Errai: The browser as a platform

Tuesday, November 7, 2017

Errai 4.1.0.Final Released

We've recently released Errai 4.1.0.Final, the first release on master since branching off the 4.0.x series. In this short post, I will highlight some of cool new things you can find in 4.1.0.Final, which include:
  • Size and performance improvements in code generated for Errai Marshalling and Errai Data Binding
  • Custom content delegation in Errai Navigation
  • moved to META-INF
  • Templating and Data Binding support for Elemental 2
The best part: two of these changes were delivered by our fantastic community. Read below for descriptions about these features. At the end I will talk briefly about forward-development currently happening in Errai.

Marshalling and Data Binding Improvments

Both Errai Marshalling and Data Binding use generated code to introspect and access members of annotated classes. In Errai 4.1.0.Final, this code has been refactored to decrease generated code size and better take advantage of optimisations for String literals in the GWT compiler.

If you use Errai Marshalling or Data Binding heavily, Errai 4.1.0.Final should noticeably decrease the size of your JavaScript payload. A big shout out to slavap for this excellent contribution!

Custom Content Delegation

Errai Navigation provides lots of page-specific mechanisms for hooking into the navigation lifecycle, but until now there were no convenient ways to generically customize how all pages were shown or hidden.

Errai 4.1.0.Final introduces a content delegation system. Users can override a ContentDelegation interface and replace the default implementation to insert their own custom logic for displaying and hiding all pages. The delegation is quite flexible, even allowing for asynchronous actions.

A big thanks to BenDol for the concept and implementation of this feature!

Configuration Moved to META-INF

By convention, configuration files that don't require name-spacing are supposed to be placed in the META-INF folder. Errai 4.1.0.Final supports scanning files in the META-INF folder, allowing users to follow this convention. Moving forward, you should consider this a best practice.

Errai 4.1.0.Final will still work properly with files outside of a META-INF folder, but you may see an abundance of warnings in your logs, as we will likely phase out support for this in our next major release.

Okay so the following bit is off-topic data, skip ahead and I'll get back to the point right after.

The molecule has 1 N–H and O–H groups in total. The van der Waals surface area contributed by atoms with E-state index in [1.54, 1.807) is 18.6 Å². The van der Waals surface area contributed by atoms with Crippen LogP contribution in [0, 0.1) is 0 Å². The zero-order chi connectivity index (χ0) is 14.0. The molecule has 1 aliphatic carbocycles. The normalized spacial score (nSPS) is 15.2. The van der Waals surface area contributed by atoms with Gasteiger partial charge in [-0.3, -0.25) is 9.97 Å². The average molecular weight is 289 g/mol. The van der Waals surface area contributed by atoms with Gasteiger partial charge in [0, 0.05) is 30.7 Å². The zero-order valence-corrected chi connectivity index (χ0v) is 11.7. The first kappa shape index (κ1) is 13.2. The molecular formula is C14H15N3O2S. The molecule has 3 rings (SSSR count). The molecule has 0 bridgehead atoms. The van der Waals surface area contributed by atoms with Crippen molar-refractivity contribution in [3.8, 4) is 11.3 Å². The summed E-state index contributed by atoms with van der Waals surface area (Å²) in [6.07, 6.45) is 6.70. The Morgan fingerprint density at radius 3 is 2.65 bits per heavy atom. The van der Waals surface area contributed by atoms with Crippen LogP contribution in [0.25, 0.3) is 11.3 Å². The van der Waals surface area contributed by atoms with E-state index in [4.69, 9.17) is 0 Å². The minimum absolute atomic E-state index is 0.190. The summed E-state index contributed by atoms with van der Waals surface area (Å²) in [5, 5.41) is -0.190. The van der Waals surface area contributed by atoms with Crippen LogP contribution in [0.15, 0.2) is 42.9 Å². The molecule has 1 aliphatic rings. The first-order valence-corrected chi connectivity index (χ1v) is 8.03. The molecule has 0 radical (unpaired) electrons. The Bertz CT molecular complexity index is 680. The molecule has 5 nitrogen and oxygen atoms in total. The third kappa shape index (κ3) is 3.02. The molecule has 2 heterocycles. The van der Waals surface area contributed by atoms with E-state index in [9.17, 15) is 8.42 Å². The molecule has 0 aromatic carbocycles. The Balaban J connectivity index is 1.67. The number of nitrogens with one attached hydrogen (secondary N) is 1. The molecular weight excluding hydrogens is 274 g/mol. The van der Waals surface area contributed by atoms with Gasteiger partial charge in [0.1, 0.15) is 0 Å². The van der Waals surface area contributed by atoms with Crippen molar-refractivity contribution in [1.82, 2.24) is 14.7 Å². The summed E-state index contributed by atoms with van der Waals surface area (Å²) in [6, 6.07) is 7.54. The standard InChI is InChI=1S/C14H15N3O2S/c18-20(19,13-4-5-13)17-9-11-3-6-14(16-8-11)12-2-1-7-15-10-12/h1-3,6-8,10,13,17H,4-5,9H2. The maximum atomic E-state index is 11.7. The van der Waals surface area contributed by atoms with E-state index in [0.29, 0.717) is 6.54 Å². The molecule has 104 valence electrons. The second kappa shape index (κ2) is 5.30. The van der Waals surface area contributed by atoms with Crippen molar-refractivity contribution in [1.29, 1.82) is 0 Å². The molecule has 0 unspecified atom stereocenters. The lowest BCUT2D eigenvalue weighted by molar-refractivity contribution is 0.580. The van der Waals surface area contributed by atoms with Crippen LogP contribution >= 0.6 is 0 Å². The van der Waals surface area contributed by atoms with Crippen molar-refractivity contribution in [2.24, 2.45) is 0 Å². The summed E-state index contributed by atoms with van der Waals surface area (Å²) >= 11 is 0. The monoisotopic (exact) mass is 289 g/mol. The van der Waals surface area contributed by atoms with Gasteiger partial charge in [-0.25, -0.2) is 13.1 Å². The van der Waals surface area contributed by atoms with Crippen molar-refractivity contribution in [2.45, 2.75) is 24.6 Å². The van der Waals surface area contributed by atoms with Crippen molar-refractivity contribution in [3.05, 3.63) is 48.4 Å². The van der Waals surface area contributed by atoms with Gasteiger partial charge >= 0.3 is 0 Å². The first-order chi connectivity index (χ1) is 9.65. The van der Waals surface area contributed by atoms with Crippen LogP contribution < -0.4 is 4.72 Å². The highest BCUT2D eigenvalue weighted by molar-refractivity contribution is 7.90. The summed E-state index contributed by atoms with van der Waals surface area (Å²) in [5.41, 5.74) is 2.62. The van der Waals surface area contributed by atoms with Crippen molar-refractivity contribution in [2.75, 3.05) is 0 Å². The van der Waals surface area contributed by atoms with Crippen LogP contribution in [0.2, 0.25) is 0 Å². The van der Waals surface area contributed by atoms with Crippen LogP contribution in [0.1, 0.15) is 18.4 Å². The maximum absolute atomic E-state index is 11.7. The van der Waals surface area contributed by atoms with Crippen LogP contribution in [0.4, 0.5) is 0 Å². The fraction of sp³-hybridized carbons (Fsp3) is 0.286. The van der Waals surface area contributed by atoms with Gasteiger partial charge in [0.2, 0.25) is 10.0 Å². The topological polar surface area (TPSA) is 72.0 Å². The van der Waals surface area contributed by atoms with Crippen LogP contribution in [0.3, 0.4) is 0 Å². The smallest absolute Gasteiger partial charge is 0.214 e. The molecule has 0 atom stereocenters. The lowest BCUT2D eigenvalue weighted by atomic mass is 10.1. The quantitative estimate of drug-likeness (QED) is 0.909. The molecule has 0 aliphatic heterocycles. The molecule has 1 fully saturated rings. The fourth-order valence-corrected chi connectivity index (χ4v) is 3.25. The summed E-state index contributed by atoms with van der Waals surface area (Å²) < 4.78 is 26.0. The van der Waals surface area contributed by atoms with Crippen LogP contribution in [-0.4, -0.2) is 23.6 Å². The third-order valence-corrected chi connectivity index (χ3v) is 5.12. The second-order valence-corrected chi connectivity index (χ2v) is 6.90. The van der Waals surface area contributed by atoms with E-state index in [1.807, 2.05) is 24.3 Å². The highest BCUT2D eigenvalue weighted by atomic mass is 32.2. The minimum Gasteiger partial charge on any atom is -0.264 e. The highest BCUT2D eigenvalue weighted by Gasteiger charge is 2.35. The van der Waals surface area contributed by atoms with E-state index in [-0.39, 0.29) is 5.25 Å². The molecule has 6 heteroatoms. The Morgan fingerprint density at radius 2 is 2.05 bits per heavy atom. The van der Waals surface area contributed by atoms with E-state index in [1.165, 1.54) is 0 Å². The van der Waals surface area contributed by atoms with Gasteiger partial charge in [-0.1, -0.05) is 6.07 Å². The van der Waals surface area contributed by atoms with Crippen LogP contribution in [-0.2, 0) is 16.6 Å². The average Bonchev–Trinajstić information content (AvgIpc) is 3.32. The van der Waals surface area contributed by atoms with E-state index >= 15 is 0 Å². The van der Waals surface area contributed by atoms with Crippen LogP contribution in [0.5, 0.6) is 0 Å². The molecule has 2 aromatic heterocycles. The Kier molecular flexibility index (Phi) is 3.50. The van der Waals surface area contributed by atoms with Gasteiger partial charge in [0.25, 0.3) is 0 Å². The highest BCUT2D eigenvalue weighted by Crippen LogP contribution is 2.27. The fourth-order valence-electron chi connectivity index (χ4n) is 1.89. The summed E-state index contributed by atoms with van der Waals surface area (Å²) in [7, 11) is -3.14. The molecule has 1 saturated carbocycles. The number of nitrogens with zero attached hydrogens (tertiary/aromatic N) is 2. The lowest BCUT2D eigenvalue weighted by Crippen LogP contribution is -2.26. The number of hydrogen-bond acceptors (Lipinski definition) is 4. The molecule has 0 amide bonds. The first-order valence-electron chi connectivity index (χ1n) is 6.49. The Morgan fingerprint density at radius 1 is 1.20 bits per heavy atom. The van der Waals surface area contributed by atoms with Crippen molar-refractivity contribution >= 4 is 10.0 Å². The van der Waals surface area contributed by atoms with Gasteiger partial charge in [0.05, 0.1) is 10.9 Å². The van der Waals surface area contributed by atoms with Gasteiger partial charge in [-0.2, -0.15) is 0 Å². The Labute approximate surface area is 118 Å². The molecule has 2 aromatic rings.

Elemental 2 Support for Templating and Data Binding

Elemental 2 is a project that exposes built-in web APIs in Java. Like the first Elemental, the project is automatically generated from external definitions of web APIs. Unlike its predecessor, Elemental 2 uses JS Interop.

Back when we began work on Errai 4, Elemental 2 was not yet available. We didn't want that to slow down our work on HTMLElement-based user interfaces and JS Interop support, and so we created a collection of hand-written element wrappers in Errai.

But now that Elemental 2 is available, it is in the best interests of the GWT community to standardise around these. As such, Errai's DOM wrappers have been deprecated and we have added full support to templating and data-binding for classes from Elemental 2.

We will not be removing the Errai element wrappers, but we will also not be updating them, and you are highly encouraged to use Elemental 2 going forward.

Looking to the Future

The biggest priority for Errai in the coming months is preparing for migration to GWT 3. We've known for some time that GWT 3 will require big changes to the way we develop GWT applications. There probably won't be GWT Widgets. There definitely won't be GWT Generators.

We've already made large strides towards GWT-Widget-less UI development. Although there is some more work to be done here, we are also beginning progress on the even larger and equally important task: migrating Errai's GWT generators to annotation processors.

I'd like to take this opportunity to mention recent addition to our team, Tiago Bento, who has been the driving force behind our APT migration efforts. It's not quite ready for a test drive yet, but keep an eye out in the future for blog posts about how to try out Errai annotation processors on our snapshot releases.

Until the next time, happy coding!